BALTIMORE — Faced with a rising murder rate and a hotly contested primary, Mayor Sheila Dixon announced yesterday that she was replacing the head of the city’s police department.
The interim mayor made a point of noting during the press conference that “I don’t do things for form and fashion, I don’t do things because it’s politically correct,” but left without responding further to questions about the timing of the resignation.
Deputy Commissioner Frederick Bealefeld III will run the 3,000-member department on an interim basis, although a replacement could be named before the September Democratic primary, said Dixon spokesman Anthony McCarthy.
Mrs. Dixon, who took office when the former mayor, Martin O’Malley, was elected governor, faces a host of challengers in the primary.
The mayor’s spokesman said more changes in the police command staff are coming and “probably will be announced over the weekend or Monday.”
Mrs. Dixon and Mr. McCarthy repeatedly returned to two areas in discussing the decision to ask Commissioner Leonard Hamm to resign — moving the department toward a community-oriented policing strategy and away from her predecessor’s zero-tolerance approach, and ending management of the department by the mayor’s office.
Paul Blair, president of the Baltimore City Fraternal Order of Police Lodge No. 3, said after hearing of the resignation that police morale had been suffering because of low pay and because “City Hall has been running the police department for a long while.”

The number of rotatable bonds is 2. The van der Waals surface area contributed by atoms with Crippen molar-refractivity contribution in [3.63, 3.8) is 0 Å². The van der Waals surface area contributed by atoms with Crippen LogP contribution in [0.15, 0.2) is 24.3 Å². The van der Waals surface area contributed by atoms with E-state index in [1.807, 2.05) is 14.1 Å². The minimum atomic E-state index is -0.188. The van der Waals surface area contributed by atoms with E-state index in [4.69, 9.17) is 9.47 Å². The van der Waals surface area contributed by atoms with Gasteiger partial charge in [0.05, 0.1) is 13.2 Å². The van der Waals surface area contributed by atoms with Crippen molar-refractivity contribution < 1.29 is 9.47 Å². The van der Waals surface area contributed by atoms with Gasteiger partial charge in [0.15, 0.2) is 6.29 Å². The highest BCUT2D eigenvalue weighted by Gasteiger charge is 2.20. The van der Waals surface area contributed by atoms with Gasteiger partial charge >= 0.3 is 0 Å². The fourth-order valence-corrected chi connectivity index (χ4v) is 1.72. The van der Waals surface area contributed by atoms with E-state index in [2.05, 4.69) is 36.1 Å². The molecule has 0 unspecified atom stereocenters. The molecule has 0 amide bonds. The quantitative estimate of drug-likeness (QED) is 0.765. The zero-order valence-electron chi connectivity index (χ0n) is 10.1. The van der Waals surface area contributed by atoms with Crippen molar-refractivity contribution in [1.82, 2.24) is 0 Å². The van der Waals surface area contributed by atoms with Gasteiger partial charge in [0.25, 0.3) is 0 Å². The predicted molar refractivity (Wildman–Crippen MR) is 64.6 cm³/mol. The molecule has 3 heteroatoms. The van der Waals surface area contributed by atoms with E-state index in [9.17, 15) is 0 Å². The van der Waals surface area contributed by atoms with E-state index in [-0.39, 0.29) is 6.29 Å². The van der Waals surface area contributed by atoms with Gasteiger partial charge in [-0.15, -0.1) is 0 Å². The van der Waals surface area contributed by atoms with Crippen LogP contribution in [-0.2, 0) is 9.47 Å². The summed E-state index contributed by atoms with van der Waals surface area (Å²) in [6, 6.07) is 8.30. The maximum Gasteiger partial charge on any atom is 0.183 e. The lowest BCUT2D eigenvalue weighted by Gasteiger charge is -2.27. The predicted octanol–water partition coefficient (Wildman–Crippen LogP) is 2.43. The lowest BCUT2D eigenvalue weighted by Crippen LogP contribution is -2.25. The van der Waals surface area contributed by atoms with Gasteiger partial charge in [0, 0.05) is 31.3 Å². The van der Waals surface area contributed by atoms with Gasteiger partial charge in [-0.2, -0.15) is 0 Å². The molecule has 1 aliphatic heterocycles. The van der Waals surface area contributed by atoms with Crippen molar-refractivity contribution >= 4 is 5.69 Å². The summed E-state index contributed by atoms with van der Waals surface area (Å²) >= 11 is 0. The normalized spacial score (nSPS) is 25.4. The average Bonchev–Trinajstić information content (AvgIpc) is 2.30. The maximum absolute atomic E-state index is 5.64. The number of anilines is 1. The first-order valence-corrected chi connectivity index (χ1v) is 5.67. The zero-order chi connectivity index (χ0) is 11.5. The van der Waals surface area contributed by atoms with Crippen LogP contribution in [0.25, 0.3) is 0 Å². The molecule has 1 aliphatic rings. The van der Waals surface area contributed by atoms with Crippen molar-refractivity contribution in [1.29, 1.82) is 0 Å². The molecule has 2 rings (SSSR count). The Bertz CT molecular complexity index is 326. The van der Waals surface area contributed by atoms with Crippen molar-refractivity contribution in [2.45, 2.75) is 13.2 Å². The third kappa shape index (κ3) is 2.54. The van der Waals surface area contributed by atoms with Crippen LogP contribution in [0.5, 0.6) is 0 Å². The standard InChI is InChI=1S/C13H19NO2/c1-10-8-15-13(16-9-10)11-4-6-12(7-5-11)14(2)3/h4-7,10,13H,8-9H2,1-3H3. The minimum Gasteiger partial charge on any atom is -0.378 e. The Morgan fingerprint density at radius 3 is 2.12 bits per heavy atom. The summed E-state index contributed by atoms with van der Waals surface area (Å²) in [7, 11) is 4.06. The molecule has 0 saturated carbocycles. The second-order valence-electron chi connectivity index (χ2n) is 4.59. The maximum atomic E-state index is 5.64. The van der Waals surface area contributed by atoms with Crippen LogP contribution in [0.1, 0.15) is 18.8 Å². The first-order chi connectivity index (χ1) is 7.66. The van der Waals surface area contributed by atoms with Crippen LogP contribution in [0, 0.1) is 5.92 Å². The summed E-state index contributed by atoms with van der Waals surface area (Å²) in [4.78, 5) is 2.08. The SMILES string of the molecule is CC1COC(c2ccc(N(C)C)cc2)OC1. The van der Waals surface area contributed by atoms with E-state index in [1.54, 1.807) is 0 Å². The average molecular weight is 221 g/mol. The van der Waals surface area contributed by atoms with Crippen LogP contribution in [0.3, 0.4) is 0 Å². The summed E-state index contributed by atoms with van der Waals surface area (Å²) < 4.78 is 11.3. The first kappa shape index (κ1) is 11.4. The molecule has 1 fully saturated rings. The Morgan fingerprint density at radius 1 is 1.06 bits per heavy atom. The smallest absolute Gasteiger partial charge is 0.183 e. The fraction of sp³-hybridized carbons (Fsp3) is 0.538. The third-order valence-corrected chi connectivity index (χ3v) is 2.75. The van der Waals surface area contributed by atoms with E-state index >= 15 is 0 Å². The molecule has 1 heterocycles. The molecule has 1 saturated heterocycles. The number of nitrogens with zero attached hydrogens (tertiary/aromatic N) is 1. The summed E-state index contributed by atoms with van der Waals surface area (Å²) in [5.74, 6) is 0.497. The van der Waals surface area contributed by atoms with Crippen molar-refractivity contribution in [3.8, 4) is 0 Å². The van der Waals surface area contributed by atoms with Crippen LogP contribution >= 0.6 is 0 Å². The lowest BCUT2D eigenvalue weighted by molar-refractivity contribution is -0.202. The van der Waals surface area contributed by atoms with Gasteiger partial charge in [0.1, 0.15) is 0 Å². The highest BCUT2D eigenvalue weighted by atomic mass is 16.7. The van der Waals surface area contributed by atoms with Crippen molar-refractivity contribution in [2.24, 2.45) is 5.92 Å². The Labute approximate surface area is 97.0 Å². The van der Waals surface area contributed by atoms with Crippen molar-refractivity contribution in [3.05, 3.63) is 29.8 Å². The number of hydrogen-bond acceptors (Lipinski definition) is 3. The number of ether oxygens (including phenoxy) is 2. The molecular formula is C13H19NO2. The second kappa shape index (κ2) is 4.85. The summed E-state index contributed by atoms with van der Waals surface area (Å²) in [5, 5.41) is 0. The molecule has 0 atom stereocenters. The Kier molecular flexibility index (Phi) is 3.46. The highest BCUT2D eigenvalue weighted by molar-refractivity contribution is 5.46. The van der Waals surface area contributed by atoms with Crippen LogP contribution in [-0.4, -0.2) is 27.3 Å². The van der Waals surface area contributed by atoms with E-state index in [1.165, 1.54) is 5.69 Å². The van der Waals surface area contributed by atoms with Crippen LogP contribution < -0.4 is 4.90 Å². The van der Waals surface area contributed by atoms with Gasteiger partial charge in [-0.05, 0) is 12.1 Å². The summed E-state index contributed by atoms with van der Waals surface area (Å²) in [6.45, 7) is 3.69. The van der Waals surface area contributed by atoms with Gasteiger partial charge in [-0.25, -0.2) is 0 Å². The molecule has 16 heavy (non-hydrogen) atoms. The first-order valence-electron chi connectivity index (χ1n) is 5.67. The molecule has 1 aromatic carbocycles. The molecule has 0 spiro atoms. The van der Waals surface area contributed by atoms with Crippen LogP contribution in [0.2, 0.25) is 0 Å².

Mr. McCarthy said that was changing.
While the mayor has a “strategy on how to make the city safe, she needs the experts to implement the strategy and carry that strategy forward,” Mr. McCarthy said.
Mrs. Dixon said she “made it very clear to the police department that they were to run the police department and that they were the experts and I expect them to run the Baltimore City Police Department.”
Commissioner Hamm was the fourth police chief in as many years when he took the job in March 2005, leading a department that had faced community criticism because of Mr. O’Malley’s zero-tolerance strategy. Critics complained police were making nuisance arrests in an effort to lower the murder rate for political gain.
A Baltimore native who rose through the ranks, Commissioner Hamm joined the department in 1974 and eventually became the first black district commander.
Commissioner Bealefeld takes the job facing a rising murder rate. There have been 176 murders in Baltimore so far this year, putting the city on pace to top 300 murders for the first time in seven years.
Commissioner Bealefeld said yesterday that he believes in, and is dedicated to, the mayor’s community-oriented crime-fighting strategy.
The 26-year veteran said he would work tirelessly to build strong partnerships in local, state and federal government, “and most importantly, most importantly, we have to work very hard to strengthen our relationships in the community we serve.”
Mrs. Dixon said the police commissioner’s job is a 24-hour-a-day, seven-day-a-week job that takes “priority over family, friends and everything else.”
Mr. McCarthy said there was “a perception and a reality about the energy level at the top of the police department and the energy level committed to communicating the policy.”
“At the end of the day, I have to tell you it was about leadership,” Mr. McCarthy said.
“The mayor needed a strong energetic leader to implement a public safety strategy that when she is in the community, she hears is working.”